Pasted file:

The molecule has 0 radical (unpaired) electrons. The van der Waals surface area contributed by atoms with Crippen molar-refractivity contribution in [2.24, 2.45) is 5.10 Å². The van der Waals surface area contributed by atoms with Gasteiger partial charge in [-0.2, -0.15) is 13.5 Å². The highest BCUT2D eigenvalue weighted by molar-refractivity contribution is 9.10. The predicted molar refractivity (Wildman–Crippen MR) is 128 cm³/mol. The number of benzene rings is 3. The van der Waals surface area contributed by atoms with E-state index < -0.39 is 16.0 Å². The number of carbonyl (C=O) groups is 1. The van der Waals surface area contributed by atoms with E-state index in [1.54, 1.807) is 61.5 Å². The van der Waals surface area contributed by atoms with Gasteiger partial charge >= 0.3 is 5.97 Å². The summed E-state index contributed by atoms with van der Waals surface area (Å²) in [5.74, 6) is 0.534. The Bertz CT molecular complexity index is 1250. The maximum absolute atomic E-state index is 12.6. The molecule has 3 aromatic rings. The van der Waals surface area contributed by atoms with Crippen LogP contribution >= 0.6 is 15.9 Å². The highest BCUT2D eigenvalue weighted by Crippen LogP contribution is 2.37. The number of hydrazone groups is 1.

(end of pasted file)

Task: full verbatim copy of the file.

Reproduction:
The molecule has 0 radical (unpaired) electrons. The van der Waals surface area contributed by atoms with Crippen molar-refractivity contribution in [2.24, 2.45) is 5.10 Å². The van der Waals surface area contributed by atoms with Gasteiger partial charge in [-0.2, -0.15) is 13.5 Å². The highest BCUT2D eigenvalue weighted by molar-refractivity contribution is 9.10. The predicted molar refractivity (Wildman–Crippen MR) is 128 cm³/mol. The number of benzene rings is 3. The van der Waals surface area contributed by atoms with E-state index < -0.39 is 16.0 Å². The number of carbonyl (C=O) groups is 1. The van der Waals surface area contributed by atoms with E-state index in [1.54, 1.807) is 61.5 Å². The van der Waals surface area contributed by atoms with Gasteiger partial charge >= 0.3 is 5.97 Å². The summed E-state index contributed by atoms with van der Waals surface area (Å²) in [5.74, 6) is 0.534. The Bertz CT molecular complexity index is 1250. The maximum absolute atomic E-state index is 12.6. The molecule has 3 aromatic rings. The van der Waals surface area contributed by atoms with Crippen LogP contribution >= 0.6 is 15.9 Å². The highest BCUT2D eigenvalue weighted by Crippen LogP contribution is 2.37. The number of hydrazone groups is 1.